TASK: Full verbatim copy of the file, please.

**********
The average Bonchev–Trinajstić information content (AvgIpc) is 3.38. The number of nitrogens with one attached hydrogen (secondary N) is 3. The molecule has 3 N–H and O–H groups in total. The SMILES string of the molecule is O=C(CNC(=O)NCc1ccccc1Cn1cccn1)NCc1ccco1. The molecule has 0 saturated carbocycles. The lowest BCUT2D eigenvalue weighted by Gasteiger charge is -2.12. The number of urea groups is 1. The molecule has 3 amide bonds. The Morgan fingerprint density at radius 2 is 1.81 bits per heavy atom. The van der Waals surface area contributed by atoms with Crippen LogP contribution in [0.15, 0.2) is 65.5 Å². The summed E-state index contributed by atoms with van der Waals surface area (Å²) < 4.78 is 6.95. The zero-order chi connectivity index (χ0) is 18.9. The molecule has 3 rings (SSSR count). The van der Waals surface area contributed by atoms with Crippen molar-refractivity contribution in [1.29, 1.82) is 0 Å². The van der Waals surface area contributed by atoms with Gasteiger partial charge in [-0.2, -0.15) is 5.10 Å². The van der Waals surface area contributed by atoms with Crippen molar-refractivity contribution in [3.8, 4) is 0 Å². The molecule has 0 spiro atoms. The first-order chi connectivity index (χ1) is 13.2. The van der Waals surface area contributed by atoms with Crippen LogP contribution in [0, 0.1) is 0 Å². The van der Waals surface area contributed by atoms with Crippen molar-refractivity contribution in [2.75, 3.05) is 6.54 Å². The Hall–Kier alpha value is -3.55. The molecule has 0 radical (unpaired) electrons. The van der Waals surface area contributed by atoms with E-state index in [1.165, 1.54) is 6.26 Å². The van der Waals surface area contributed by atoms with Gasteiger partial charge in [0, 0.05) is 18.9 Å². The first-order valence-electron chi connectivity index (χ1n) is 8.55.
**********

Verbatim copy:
The average Bonchev–Trinajstić information content (AvgIpc) is 3.38. The number of nitrogens with one attached hydrogen (secondary N) is 3. The molecule has 3 N–H and O–H groups in total. The SMILES string of the molecule is O=C(CNC(=O)NCc1ccccc1Cn1cccn1)NCc1ccco1. The molecule has 0 saturated carbocycles. The lowest BCUT2D eigenvalue weighted by Gasteiger charge is -2.12. The number of urea groups is 1. The molecule has 3 amide bonds. The Morgan fingerprint density at radius 2 is 1.81 bits per heavy atom. The van der Waals surface area contributed by atoms with Crippen LogP contribution in [0.15, 0.2) is 65.5 Å². The summed E-state index contributed by atoms with van der Waals surface area (Å²) < 4.78 is 6.95. The zero-order chi connectivity index (χ0) is 18.9. The molecule has 3 rings (SSSR count). The van der Waals surface area contributed by atoms with Crippen molar-refractivity contribution in [1.29, 1.82) is 0 Å². The van der Waals surface area contributed by atoms with Gasteiger partial charge in [-0.2, -0.15) is 5.10 Å². The van der Waals surface area contributed by atoms with Crippen molar-refractivity contribution in [3.8, 4) is 0 Å². The molecule has 0 spiro atoms. The first-order chi connectivity index (χ1) is 13.2. The van der Waals surface area contributed by atoms with Crippen LogP contribution in [0, 0.1) is 0 Å². The van der Waals surface area contributed by atoms with Crippen molar-refractivity contribution in [2.75, 3.05) is 6.54 Å². The Hall–Kier alpha value is -3.55. The molecule has 0 radical (unpaired) electrons. The van der Waals surface area contributed by atoms with E-state index in [1.165, 1.54) is 6.26 Å². The van der Waals surface area contributed by atoms with Gasteiger partial charge in [0, 0.05) is 18.9 Å². The first-order valence-electron chi connectivity index (χ1n) is 8.55.